Now I’m not one to drop names, oh heaven’s no, but I first learned of this show from it’s creator, Elmore (Elmore) Leonard himself, whose book, “Out of Sight,” the show is based on. I saw him being interviewed at the UCLA book fair, months and months ago. A movie was also made from that book, starring Jennifer Lopez and George Clooney (who I have a tremendous amount of respect for, due in part because of his attitude toward the roles he chooses, and his television production of “Fail Safe”), with Jennifer playing the Sisco character, that Carla has now taken over, and for my money, is better suited for. The premier show was basically a repeat of the film and book. Karen gets involved with a bank robber, the difference being at the end she doesn’t let him get away... she shoots him.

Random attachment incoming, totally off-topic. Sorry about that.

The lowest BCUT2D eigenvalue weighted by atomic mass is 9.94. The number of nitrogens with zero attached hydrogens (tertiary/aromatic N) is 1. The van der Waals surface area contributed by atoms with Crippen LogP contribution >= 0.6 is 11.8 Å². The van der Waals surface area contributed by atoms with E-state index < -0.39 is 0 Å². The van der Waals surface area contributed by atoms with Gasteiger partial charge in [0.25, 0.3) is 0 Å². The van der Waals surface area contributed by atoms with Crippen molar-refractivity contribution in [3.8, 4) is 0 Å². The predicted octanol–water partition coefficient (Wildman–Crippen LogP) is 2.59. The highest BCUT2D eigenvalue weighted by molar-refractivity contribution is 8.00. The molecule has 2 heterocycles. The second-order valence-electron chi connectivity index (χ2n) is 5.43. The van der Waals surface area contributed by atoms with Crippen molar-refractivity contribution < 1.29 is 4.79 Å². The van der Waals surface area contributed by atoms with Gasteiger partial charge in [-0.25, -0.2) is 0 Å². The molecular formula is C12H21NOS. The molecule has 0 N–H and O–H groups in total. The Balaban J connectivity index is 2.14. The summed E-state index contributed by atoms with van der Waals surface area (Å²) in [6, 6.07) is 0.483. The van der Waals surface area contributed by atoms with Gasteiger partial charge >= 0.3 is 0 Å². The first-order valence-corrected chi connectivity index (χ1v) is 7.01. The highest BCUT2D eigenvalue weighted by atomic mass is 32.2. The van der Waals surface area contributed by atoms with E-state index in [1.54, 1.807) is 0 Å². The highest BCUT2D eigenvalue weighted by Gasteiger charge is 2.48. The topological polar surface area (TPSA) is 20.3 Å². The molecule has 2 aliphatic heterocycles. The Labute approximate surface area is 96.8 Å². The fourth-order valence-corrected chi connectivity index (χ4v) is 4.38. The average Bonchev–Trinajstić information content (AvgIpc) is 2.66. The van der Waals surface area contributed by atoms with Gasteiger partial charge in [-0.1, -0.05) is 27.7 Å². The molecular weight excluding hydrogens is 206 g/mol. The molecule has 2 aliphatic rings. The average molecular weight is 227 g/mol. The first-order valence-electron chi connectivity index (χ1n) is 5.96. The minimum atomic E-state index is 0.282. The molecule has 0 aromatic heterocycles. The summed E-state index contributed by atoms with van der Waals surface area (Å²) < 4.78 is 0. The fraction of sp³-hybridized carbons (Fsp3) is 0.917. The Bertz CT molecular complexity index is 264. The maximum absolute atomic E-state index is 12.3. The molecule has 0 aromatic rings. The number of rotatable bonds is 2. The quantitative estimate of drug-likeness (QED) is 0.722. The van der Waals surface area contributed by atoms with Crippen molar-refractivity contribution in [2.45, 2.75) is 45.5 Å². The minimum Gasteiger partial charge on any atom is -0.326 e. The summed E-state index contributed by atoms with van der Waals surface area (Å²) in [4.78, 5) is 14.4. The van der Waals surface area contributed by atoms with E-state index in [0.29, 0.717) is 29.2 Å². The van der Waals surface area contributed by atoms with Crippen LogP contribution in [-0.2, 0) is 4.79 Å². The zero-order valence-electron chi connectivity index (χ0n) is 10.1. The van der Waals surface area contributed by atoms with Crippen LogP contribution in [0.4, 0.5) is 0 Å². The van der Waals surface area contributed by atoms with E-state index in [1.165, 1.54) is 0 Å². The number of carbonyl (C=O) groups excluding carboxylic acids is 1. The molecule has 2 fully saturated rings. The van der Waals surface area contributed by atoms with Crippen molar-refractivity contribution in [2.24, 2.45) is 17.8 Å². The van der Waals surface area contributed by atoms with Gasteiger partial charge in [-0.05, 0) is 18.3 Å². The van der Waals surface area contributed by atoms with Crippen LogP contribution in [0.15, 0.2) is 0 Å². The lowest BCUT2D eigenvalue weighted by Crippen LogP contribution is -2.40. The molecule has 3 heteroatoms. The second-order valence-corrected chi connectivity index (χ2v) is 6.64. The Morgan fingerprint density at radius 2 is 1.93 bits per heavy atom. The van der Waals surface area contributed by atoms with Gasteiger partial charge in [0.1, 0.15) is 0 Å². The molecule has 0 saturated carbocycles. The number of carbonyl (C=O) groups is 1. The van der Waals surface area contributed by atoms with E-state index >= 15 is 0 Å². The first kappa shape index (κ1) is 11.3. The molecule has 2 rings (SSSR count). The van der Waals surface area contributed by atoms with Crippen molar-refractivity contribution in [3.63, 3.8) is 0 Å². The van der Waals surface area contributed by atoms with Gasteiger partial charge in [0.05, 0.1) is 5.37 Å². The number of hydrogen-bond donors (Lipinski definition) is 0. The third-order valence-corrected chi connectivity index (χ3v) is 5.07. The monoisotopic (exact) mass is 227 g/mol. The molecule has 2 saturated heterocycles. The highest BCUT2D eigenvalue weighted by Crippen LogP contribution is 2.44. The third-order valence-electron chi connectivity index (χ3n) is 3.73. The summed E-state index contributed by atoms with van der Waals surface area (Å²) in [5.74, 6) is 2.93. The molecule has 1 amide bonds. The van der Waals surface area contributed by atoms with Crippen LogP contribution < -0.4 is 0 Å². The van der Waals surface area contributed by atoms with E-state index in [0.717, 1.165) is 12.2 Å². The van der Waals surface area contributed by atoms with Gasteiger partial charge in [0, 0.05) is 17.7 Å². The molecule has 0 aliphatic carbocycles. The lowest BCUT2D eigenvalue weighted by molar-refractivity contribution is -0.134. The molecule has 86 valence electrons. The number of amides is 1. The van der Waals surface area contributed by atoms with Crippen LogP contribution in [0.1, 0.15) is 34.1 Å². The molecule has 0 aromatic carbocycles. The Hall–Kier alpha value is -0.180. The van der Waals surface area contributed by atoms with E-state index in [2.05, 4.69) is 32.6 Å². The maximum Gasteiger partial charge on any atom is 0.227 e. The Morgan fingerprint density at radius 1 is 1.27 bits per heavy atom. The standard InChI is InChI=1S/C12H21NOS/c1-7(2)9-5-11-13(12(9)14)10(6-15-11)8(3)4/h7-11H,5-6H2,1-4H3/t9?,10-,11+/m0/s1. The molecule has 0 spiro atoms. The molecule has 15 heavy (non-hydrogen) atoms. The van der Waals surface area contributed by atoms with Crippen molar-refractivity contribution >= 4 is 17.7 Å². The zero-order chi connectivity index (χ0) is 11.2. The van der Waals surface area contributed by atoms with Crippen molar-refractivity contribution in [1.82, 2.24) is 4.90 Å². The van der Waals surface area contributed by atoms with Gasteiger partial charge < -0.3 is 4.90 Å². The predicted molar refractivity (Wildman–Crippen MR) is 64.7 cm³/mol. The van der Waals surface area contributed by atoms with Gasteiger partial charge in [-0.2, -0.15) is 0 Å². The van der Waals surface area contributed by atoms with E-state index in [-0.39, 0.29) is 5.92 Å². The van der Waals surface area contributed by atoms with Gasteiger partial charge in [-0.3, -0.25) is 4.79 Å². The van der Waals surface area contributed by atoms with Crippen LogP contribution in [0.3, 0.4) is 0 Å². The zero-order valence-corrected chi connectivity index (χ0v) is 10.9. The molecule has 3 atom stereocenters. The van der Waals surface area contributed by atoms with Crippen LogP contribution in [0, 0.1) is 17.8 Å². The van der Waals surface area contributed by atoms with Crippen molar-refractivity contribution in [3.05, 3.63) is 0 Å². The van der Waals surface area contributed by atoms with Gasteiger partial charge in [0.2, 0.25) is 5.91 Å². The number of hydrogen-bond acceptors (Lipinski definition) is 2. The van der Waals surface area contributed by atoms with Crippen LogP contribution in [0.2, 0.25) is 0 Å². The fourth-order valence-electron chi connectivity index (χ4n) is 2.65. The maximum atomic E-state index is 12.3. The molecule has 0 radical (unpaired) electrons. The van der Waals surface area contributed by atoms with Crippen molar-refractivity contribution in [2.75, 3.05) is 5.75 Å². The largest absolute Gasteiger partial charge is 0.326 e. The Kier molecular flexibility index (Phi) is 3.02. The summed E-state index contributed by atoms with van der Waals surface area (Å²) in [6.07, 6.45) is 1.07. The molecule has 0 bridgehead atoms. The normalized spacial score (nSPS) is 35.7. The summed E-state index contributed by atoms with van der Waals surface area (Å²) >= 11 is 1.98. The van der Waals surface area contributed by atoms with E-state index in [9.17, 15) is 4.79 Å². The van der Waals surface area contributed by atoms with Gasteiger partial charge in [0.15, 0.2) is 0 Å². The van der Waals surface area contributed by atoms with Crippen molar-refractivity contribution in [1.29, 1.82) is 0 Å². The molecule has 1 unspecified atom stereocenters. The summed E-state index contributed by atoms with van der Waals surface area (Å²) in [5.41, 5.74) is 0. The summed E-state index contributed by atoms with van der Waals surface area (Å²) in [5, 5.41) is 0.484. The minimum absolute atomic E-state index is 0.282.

That a way Carla!
I read from Straub’s “The Hellfire Club,” before going to sleep and dreaming I was in a prise fight in Vegas with Carla Gugino as my opponent.
She was dressed inappropriately for the occasion, in a short white skirt and blouse, the same clothes she wore in “Snake Eyes,” frankly, donning a blonde wig and glasses.
I’m afraid my concentration was a bit off. She beat the holy crap out me, then to add insult to injury, she shot me in the foot.
I hurt real bad.